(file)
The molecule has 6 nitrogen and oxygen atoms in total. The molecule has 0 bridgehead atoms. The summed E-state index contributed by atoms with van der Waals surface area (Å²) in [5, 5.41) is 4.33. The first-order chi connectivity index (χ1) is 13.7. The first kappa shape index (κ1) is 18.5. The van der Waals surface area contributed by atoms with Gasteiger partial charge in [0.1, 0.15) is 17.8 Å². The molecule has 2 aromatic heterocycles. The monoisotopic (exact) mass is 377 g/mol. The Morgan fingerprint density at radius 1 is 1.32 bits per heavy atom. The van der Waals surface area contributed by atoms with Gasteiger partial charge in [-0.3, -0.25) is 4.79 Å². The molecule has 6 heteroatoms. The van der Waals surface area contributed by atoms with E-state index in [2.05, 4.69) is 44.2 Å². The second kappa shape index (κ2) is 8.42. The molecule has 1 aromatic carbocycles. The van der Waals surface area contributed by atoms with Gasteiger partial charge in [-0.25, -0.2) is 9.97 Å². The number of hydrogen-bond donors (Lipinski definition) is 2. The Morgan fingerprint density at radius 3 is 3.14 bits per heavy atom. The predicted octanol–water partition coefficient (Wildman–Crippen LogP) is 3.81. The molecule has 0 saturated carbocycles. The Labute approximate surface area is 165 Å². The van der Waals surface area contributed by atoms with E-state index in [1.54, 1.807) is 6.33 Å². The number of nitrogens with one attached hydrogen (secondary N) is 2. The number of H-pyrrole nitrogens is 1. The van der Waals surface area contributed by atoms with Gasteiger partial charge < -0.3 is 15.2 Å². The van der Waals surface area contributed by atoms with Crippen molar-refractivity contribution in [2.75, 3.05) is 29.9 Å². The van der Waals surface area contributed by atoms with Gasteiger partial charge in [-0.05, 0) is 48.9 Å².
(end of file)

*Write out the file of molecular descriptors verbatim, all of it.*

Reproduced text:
The molecule has 6 nitrogen and oxygen atoms in total. The molecule has 0 bridgehead atoms. The summed E-state index contributed by atoms with van der Waals surface area (Å²) in [5, 5.41) is 4.33. The first-order chi connectivity index (χ1) is 13.7. The first kappa shape index (κ1) is 18.5. The van der Waals surface area contributed by atoms with Gasteiger partial charge in [0.1, 0.15) is 17.8 Å². The molecule has 2 aromatic heterocycles. The monoisotopic (exact) mass is 377 g/mol. The Morgan fingerprint density at radius 1 is 1.32 bits per heavy atom. The van der Waals surface area contributed by atoms with Gasteiger partial charge in [-0.3, -0.25) is 4.79 Å². The molecule has 6 heteroatoms. The van der Waals surface area contributed by atoms with E-state index in [2.05, 4.69) is 44.2 Å². The second kappa shape index (κ2) is 8.42. The molecule has 1 aromatic carbocycles. The van der Waals surface area contributed by atoms with Gasteiger partial charge in [-0.25, -0.2) is 9.97 Å². The number of hydrogen-bond donors (Lipinski definition) is 2. The Morgan fingerprint density at radius 3 is 3.14 bits per heavy atom. The predicted octanol–water partition coefficient (Wildman–Crippen LogP) is 3.81. The molecule has 0 saturated carbocycles. The Labute approximate surface area is 165 Å². The van der Waals surface area contributed by atoms with E-state index in [1.54, 1.807) is 6.33 Å². The number of nitrogens with one attached hydrogen (secondary N) is 2. The number of H-pyrrole nitrogens is 1. The van der Waals surface area contributed by atoms with Gasteiger partial charge < -0.3 is 15.2 Å². The van der Waals surface area contributed by atoms with Crippen molar-refractivity contribution in [2.75, 3.05) is 29.9 Å². The van der Waals surface area contributed by atoms with Gasteiger partial charge in [-0.05, 0) is 48.9 Å².